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UWMC Provides Crucial Support on the Path to Success for Medina Mom

A pretty young woman of 26, with slate-blue eyes, auburn hair, and a smattering of freckles, Tabitha has already experienced enough setbacks and challenges to last a lifetime. She grew up on the near west side of Cleveland in a dysfunctional family that provided little meaningful parental supervision. At age 16, she gave birth to her first child, a daughter, and had two more children before she turned 21. None of her children’s fathers provide much, if any, financial support.

In June of 2012, Tabitha moved with her young family into her mother’s rented home in Medina County. Although Tabitha and her mother had a rocky relationship, her mother needed back surgery. And Tabitha had agreed to help while she recuperated. Just eight months later, however, Tabitha’s mother gave up the apartment and moved in with another daughter, leaving Tabitha and her children homeless. Tabitha had no high school diploma, no driver’s license, no car, and a minimum-wage job working 30 hours a week at McDonalds.

Who Is ALICE?

While Medina County is consistently ranked as one of the wealthiest per capita counties in Ohio, a recent state-wide, United Way-sponsored study showed that 8% of our households meet the federal poverty threshold, and another 20% fall within a group known as ALICE, an acronym for Asset Limited, Income Constrained, Employed.

ALICE households are typically comprised of hardworking individuals and their dependents who live paycheck-to-paycheck and have little or no savings. Like Tabitha, ALICE households, are just one life calamity or serious illness away from financial instability. But because they are working, ALICE households often do not meet the income thresholds to qualify for state or federal aid.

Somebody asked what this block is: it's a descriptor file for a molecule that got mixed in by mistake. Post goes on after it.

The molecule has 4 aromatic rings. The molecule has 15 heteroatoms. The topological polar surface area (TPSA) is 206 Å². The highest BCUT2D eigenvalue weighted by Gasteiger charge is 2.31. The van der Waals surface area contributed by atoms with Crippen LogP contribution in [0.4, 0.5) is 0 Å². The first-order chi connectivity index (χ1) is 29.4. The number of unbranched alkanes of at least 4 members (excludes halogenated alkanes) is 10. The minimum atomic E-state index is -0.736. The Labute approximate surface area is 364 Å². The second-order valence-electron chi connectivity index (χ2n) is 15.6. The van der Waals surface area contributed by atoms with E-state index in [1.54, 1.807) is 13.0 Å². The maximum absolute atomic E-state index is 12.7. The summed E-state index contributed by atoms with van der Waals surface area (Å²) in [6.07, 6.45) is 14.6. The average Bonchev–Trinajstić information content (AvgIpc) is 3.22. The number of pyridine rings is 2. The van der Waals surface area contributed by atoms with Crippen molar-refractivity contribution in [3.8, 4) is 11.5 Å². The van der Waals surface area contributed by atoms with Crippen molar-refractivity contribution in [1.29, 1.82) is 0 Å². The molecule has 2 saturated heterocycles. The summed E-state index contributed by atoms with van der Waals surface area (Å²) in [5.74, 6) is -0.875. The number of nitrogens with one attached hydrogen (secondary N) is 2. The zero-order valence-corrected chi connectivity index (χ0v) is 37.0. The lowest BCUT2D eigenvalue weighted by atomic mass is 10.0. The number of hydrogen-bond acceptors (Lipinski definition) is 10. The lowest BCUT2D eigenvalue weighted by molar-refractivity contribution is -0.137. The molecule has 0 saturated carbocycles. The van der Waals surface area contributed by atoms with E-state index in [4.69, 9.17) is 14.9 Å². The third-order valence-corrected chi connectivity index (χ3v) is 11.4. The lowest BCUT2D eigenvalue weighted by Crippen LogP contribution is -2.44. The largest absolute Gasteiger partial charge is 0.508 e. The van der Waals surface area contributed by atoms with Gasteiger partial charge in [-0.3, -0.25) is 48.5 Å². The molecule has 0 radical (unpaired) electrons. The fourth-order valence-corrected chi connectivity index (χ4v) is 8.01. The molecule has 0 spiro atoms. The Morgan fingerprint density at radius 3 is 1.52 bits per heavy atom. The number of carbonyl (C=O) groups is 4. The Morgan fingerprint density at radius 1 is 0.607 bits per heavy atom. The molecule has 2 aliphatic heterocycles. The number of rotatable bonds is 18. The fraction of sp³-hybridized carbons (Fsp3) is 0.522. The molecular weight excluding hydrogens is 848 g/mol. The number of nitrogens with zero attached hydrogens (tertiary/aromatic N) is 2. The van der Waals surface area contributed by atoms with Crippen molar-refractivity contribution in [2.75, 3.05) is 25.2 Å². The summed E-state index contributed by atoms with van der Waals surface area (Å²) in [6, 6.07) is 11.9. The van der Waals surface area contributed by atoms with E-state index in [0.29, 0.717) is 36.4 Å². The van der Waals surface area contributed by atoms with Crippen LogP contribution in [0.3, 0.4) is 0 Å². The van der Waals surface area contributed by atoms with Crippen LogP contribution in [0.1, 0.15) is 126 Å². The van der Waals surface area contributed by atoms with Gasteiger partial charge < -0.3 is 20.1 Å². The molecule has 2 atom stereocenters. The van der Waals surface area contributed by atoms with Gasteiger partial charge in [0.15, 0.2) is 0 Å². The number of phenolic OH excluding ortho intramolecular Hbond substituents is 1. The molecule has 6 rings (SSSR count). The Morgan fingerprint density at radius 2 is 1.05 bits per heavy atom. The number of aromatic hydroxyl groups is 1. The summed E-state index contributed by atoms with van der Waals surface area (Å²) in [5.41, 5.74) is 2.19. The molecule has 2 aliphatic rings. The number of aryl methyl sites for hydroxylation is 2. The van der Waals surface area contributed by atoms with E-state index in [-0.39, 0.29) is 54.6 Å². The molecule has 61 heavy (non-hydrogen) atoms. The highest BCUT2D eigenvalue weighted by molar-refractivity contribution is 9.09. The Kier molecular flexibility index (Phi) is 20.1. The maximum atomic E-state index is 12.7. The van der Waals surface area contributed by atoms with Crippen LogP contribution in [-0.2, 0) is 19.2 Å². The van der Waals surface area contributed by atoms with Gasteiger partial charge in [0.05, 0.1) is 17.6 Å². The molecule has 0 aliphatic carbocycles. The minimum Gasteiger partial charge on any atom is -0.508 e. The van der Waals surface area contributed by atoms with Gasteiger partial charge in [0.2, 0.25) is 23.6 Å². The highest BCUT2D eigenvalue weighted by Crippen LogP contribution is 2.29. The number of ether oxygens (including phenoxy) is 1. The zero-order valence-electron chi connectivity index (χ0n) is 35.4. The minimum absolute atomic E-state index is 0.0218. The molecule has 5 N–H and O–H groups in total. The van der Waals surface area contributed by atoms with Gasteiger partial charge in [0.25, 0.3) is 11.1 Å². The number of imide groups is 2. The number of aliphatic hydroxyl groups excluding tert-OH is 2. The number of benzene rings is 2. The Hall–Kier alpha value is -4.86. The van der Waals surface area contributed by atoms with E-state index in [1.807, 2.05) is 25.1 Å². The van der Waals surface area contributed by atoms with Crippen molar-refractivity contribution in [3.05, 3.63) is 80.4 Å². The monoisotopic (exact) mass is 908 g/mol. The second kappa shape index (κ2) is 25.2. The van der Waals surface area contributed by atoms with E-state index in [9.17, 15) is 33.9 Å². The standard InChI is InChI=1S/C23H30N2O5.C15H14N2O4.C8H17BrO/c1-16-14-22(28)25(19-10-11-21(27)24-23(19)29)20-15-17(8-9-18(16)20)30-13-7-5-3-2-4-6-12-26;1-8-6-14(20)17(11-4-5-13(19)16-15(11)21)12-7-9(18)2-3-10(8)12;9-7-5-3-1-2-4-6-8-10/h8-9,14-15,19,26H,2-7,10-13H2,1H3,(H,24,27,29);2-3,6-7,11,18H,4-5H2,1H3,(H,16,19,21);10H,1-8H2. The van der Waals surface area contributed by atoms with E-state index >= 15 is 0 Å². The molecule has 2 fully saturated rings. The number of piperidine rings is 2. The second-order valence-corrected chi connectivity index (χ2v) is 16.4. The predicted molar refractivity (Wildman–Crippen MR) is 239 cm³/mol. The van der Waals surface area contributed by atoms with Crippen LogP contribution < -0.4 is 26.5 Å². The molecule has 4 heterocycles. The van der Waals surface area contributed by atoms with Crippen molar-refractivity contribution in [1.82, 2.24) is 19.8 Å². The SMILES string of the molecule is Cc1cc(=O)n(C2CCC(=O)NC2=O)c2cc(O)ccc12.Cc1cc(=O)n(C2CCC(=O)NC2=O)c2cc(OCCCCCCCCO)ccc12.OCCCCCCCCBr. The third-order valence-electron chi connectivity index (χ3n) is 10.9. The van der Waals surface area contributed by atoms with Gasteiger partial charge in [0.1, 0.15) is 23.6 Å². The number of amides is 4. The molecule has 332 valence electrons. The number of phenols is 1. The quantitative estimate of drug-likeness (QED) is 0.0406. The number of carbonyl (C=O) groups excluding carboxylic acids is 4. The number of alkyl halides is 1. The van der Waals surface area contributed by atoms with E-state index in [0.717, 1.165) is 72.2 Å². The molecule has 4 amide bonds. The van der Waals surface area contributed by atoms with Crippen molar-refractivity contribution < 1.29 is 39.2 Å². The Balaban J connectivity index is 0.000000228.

Just to be clear, 28%—an eye-opening 18,695 households—are either living in poverty or living on the edge right here in Medina County.

Grit and Determination

Although there is no stand-alone homeless shelter anywhere in the county similar to what you might find in larger urban areas, Tabitha found temporary shelter for her young family through a nonprofit, church-based program known as Operation Homes. She spent the next three months living a week at a time at one of the program’s 18 participating churches that offer housing on a rotating basis to homeless families. Operation Homes provides transportation, meals, life skills programming in the evening, and a place to stay for the night. Families must be out by 6 am and can return at 5 pm. Many of the churches participating in Operation Homes do not have bathing or laundry facilities.

“I carried my clothes from a church near downtown Medina to a laundromat clear down on North Court street,” Tabitha recalls matter-of-factly. “And I would sometimes bath my kids in a sink.”

Life was not easy during her Operation Homes period, but the experience made Tabitha determined to get her life back on track for the sake of her children. She never lost hope or a sense of gratitude for the assistance she received, especially from a very special advocate and friend, Beth Ewing.

Beth is one of three life coaches for United Way’s Employing Medina County (EMC) program, which launched in 2014 to address two persistent problems in the county:

  • a lack of reliable, skilled workers to fill open positions at area businesses, and
  • a gap in services available to help low-income residents become and remain financially stable.